At Inspire, we are committed to delivering recovery-based, inclusive support for the people who use our mental health and addiction services.
A key part of this commitment involves ending stigma and discrimination associated with substance use. We know from our work that when stigma and prejudice prevail, individuals and families in need are less likely to request support.
Persistent stigma and discrimination can lead community leaders, policy makers and public discourse in general to believe that substance use disorders stem solely from personal choices and are thus solved, primarily, via prohibitive legislation and criminal conviction. As a result, they may be less likely to advocate for necessary resources or solutions aimed at the root of the issue.
If we are to carve out a new, more empathetic, factual and effective approach, it is important to involve the voices of lived experience and the thoughts and opinions of the general public.
The onset of Covid-19 has, of course, changed us all and the extent to which it is affecting people living with addiction and substance use issues is clear to Inspire on a daily basis.
As a service provider, we strive to respond to need. We canvassed the people we have been supporting throughout the pandemic, asking them how it impacted their wellbeing and how we can shape our services to meet evolving demands. Of the people who use our addiction services, 43% reported a significant decline in their mental health since March 2020; 37% reported an increase in substance use.
We continue to see anecdotal evidence pointing to increased rates of home drinking, with remote working and a reduced reliance on driving identified as contributing factors. Illicit drug use in domestic settings has risen, too. All of these things have led, at least in part, to problems within relationships.
As far as public attitudes to addiction are concerned, we have excellent data to gauge our progress. In 2019, Inspire and Change Your Mind, Northern Ireland’s anti-stigma campaign, commissioned a major poll on the topic.
Encouragingly, the research illustrated sympathetic, nuanced perspectives. Over two-thirds of respondents believed in tolerant attitudes towards people with a history of drug and alcohol dependence and 86% agreed that people living with addiction should be part of the wider community.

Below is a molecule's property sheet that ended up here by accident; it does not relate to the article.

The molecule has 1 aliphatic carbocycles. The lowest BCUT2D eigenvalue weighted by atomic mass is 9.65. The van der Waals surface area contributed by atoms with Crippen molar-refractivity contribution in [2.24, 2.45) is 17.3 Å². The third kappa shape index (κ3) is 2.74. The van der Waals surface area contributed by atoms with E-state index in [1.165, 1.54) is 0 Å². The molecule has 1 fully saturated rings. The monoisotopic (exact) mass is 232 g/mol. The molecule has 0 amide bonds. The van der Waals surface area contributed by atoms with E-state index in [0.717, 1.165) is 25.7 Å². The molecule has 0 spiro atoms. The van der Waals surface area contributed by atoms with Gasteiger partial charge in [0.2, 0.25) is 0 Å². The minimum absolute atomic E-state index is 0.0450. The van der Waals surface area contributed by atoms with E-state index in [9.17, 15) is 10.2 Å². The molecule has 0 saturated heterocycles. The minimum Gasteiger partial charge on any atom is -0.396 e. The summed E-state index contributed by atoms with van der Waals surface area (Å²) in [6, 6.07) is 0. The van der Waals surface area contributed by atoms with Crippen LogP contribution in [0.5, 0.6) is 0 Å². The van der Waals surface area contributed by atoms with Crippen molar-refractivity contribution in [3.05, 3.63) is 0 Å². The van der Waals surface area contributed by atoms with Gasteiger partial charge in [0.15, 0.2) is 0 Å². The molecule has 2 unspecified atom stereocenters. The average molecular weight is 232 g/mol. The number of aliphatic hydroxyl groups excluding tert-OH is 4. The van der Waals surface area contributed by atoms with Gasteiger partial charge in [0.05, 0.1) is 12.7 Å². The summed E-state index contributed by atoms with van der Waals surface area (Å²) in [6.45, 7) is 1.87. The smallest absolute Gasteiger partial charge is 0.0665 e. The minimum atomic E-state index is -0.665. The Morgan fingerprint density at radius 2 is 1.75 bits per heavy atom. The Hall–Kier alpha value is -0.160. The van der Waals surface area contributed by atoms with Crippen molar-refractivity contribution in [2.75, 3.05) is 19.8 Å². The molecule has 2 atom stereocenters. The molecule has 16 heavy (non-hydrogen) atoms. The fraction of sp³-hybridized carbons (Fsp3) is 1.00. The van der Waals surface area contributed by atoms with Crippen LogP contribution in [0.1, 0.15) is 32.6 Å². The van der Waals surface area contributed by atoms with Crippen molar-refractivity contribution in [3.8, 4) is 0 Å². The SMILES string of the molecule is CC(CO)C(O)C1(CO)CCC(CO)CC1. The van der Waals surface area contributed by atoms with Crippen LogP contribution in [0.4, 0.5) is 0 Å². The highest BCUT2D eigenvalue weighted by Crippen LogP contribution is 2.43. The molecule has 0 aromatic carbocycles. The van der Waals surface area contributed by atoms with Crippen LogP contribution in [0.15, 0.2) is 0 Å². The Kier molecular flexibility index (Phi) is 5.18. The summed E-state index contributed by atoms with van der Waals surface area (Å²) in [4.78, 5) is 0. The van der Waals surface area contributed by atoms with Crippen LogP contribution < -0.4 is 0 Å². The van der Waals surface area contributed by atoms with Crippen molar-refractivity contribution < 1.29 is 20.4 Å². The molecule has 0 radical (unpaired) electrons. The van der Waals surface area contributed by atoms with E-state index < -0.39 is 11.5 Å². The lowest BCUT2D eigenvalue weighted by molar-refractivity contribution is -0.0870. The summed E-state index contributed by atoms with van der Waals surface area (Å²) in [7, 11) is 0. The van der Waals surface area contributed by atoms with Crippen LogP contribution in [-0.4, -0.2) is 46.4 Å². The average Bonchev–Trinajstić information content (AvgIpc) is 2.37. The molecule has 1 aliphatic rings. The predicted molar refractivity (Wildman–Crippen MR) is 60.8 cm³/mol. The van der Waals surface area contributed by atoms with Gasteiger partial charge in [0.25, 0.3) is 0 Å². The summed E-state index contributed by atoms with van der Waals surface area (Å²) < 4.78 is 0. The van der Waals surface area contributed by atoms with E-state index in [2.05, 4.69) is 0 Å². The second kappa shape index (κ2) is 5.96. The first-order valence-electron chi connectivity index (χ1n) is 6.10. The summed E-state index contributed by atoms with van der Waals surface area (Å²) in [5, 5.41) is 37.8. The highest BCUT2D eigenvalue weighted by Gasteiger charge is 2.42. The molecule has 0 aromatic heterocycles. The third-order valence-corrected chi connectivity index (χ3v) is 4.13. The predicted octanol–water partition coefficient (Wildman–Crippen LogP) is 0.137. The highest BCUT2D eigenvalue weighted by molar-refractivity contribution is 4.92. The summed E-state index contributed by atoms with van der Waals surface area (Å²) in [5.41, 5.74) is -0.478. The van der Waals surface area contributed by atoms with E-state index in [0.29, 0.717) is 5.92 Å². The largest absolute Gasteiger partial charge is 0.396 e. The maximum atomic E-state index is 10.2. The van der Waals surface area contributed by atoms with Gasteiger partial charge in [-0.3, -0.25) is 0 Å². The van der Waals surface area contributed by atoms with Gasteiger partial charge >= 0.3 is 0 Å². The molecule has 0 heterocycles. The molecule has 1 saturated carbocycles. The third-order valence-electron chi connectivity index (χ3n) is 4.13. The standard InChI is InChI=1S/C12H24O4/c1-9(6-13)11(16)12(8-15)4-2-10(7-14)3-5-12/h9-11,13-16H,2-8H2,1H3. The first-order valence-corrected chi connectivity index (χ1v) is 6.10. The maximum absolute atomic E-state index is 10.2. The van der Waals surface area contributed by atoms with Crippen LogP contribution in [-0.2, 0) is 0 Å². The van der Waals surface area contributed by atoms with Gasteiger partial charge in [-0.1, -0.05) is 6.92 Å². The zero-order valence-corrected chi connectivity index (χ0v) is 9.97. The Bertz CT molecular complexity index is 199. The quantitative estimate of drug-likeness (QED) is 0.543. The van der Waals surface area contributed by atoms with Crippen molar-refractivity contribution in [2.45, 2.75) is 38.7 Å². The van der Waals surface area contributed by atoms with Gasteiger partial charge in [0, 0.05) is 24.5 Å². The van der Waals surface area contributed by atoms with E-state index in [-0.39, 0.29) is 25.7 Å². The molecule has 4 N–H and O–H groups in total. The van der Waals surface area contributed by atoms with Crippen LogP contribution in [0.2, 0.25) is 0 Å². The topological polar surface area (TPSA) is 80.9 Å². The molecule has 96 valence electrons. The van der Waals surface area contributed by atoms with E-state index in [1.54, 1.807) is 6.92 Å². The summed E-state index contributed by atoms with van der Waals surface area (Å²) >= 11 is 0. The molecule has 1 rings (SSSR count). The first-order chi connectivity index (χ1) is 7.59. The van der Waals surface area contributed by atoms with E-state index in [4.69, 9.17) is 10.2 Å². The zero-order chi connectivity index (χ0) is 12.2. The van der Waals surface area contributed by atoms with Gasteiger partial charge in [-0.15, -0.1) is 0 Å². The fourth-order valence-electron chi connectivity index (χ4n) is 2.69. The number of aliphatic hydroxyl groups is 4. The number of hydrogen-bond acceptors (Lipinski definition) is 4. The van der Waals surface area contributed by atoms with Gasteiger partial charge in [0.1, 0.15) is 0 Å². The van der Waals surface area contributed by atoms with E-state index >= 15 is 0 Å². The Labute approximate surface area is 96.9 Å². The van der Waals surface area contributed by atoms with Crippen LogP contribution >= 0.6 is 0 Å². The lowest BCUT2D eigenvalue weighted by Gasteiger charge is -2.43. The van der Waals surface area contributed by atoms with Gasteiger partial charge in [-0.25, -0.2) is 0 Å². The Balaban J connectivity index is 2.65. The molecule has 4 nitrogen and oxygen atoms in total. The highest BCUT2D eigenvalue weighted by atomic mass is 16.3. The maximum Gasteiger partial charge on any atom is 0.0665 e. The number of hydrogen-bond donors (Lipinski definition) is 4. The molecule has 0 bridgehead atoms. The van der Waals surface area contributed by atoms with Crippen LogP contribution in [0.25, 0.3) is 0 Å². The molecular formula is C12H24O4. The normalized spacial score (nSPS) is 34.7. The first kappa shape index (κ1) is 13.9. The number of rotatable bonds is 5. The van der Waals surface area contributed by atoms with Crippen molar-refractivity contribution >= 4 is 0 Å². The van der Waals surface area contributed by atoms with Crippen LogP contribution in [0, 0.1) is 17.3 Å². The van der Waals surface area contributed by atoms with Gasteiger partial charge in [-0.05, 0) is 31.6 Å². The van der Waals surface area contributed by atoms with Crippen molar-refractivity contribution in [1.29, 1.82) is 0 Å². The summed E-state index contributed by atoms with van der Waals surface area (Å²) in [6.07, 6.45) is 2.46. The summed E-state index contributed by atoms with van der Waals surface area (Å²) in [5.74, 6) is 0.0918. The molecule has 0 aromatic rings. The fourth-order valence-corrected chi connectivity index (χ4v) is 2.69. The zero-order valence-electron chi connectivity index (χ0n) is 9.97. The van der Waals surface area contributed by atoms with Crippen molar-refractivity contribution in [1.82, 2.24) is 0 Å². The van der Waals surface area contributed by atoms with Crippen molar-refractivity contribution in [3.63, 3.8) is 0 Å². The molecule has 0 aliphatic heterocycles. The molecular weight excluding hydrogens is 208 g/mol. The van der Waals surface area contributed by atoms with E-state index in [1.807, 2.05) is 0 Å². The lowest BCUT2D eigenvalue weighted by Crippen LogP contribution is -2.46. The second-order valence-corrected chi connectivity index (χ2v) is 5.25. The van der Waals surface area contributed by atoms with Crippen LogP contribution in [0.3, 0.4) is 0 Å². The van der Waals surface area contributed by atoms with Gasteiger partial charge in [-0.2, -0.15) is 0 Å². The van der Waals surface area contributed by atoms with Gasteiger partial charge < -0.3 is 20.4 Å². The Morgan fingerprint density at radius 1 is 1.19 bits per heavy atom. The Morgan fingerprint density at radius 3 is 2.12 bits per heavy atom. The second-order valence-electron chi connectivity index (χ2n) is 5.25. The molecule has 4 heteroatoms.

Eight in 10 thought that those addicted to alcohol and other drugs must be provided with the best possible care. Meanwhile, an almost identical percentage agreed that anyone – regardless of age, gender or social class – can become dependent on any substance.
Elsewhere, a majority (58%) believed that the Northern Ireland Executive should address excessive use of alcohol and other drugs as a matter of priority. The Department of Health’s alcohol and drugs strategy, launched last year, is the foremost example of how government plans to tackle this subject.
And yet, while the research pointed to a broad willingness to care for others, participants reacted differently to the prospect of personal addiction issues. Significant numbers expressed reticence about seeking help. Stigma is a decisive factor here. It deterred almost a fifth of people from asking for assistance around alcohol. Just under a quarter were similarly unwilling when it came to other drugs.
These figures did not represent majorities in their specific categories. However, taken together, they formed a sizeable minority opinion. Respondents seemed better aware of how crucial it is to champion harm reduction and recovery but, for many, unease crept in at the prospect of substance misuse touching their own lives.
This is where obstacles lie as we emerge, hopefully, from the worst periods of an epochal public health crisis. Post-pandemic mental health and substance use challenges are likely to touch more and more lives, layering themselves atop the pre-existing traumas inherent to a post-conflict society. Stigma will prevent people from reaching out for support.
So, what can we do? At the most basic level, we can inform ourselves, call out prejudice when we witness it and challenge each other to always see the person first.
When covering stories involving addiction, media outlets should think about the language they use, the images they choose to illustrate stories and the role they play in reinforcing discrimination.
We can be brave. Our 2019 research showed us that, in various ways, the public is ahead of policy makers and we have a solid base for new conversations.
Elected representatives in the devolved institutions should frame the misuse of alcohol and other drugs as a health issue, one deeply connected with deprivation, poverty and trauma. They are well placed to lead on prevention, intervention and recovery. Public health responses also require cross-departmental measures to address Northern Ireland’s many social inequalities.
Working together, we can move to a place where there is no shame associated with substance misuse and anyone affected can find the help they need.